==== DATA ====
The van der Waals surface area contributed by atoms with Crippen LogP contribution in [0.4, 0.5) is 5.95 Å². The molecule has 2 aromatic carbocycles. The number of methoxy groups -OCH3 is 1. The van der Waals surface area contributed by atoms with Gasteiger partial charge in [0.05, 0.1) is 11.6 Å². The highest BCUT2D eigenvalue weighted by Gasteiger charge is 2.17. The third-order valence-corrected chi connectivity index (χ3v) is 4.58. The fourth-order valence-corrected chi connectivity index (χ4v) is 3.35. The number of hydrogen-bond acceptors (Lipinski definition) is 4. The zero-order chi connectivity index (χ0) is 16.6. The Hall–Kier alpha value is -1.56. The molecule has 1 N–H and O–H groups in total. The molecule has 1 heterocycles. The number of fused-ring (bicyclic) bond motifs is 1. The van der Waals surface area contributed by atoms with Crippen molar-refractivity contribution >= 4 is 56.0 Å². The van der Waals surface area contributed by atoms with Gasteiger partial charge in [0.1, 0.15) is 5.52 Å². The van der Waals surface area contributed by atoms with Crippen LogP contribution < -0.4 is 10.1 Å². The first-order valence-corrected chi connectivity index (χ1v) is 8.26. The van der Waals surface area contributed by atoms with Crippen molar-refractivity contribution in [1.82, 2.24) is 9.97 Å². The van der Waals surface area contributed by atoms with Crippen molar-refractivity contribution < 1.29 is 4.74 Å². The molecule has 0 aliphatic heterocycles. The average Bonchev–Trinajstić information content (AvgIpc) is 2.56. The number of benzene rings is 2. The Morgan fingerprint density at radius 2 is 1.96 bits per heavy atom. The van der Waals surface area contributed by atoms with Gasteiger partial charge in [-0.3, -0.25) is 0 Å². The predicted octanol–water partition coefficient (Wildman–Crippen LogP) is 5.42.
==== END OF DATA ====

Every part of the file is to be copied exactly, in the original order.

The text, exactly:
The van der Waals surface area contributed by atoms with Crippen LogP contribution in [0.4, 0.5) is 5.95 Å². The molecule has 2 aromatic carbocycles. The number of methoxy groups -OCH3 is 1. The van der Waals surface area contributed by atoms with Gasteiger partial charge in [0.05, 0.1) is 11.6 Å². The highest BCUT2D eigenvalue weighted by Gasteiger charge is 2.17. The third-order valence-corrected chi connectivity index (χ3v) is 4.58. The fourth-order valence-corrected chi connectivity index (χ4v) is 3.35. The number of hydrogen-bond acceptors (Lipinski definition) is 4. The zero-order chi connectivity index (χ0) is 16.6. The Hall–Kier alpha value is -1.56. The molecule has 1 N–H and O–H groups in total. The molecule has 1 heterocycles. The number of fused-ring (bicyclic) bond motifs is 1. The van der Waals surface area contributed by atoms with Crippen molar-refractivity contribution >= 4 is 56.0 Å². The van der Waals surface area contributed by atoms with Gasteiger partial charge in [0.1, 0.15) is 5.52 Å². The van der Waals surface area contributed by atoms with Crippen LogP contribution < -0.4 is 10.1 Å². The first-order valence-corrected chi connectivity index (χ1v) is 8.26. The van der Waals surface area contributed by atoms with Crippen molar-refractivity contribution in [1.82, 2.24) is 9.97 Å². The van der Waals surface area contributed by atoms with Crippen molar-refractivity contribution < 1.29 is 4.74 Å². The molecule has 0 aliphatic heterocycles. The average Bonchev–Trinajstić information content (AvgIpc) is 2.56. The number of benzene rings is 2. The Morgan fingerprint density at radius 2 is 1.96 bits per heavy atom. The van der Waals surface area contributed by atoms with Gasteiger partial charge in [-0.3, -0.25) is 0 Å². The predicted octanol–water partition coefficient (Wildman–Crippen LogP) is 5.42.